People who use the email service personally for free can opt in by making the choice in settings, vice president of product management David Thacker said in a blog post.

Revamped Gmail has "a brand new look on the web, advanced security features, new applications of Google's artificial intelligence and even more integrations with other G Suite apps," according to Thacker.

A confidential mode added to Gmail promises to let people sending messages set expiration dates and block them from being forwarded, copied, downloaded or printed.

Messages can be revoked after being sent, Thacker said.

Senders of mail can also require that a code delivered by text message be entered before an email can be viewed, in an added layer of security.

"Because you can require additional authentication via text message to view an email, it's also possible to protect data even if a recipient's email account has been hijacked while the message is active," Thacker said.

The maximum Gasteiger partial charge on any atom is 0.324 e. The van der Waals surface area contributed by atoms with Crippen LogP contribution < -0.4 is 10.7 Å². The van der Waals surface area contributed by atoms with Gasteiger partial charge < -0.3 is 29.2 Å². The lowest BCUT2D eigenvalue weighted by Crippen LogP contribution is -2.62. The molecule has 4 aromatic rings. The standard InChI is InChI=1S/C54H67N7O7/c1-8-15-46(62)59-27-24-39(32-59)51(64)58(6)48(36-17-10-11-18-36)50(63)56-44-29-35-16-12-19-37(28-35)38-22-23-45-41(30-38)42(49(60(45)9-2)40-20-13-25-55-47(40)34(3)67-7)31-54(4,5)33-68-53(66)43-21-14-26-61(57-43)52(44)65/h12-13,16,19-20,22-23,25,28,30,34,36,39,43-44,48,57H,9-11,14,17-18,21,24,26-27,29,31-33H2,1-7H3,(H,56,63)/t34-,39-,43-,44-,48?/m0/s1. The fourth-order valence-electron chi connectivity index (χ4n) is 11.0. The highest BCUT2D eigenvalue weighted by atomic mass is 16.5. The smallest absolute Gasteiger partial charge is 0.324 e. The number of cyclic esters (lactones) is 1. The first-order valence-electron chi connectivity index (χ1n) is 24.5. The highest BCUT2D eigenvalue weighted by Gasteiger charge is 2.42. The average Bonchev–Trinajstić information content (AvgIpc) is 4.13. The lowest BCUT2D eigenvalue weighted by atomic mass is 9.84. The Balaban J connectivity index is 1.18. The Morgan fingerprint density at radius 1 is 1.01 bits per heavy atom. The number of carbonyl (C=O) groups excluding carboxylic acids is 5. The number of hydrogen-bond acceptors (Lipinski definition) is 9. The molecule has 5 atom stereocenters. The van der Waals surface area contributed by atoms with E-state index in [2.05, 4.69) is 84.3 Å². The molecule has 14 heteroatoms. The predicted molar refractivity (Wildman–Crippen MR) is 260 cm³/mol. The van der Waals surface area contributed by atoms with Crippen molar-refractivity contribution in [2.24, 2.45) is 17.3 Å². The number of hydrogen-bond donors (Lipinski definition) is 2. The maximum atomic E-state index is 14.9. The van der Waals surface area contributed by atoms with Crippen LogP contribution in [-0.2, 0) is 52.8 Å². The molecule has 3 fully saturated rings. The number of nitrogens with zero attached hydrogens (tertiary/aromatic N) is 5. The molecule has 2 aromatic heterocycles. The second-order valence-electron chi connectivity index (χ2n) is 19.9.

Confidential mode will begin to roll out to personal Gmail users and a limited number of G Suite customers in coming weeks, according to Google.

Artificial intelligence is being put to work in new Gmail features including "nudging" people to tend to neglected messages and automated reply suggestions along the lines of those added to a mobile version of the email service last year.

"Gmail can also recommend when to unsubscribe from mailing lists," Thacker said.

"Using intelligence, unsubscribe suggestions appear based on cues like how many emails you get from a sender and how many of them you actually read."

Google and rival technology titans such as Apple, Amazon, and Microsoft have followed people into the internet cloud with services, digital content, and software hosted online at data centers but accessed from the gamut of devices.

Authorities Take Down Largest DDoS Services Marketplace
26.4.2018 securityweek

The world’s largest marketplace for selling Distributed Denial of Service (DDoS) attacks, was taken down this week following a complex joint operation, authorities announced.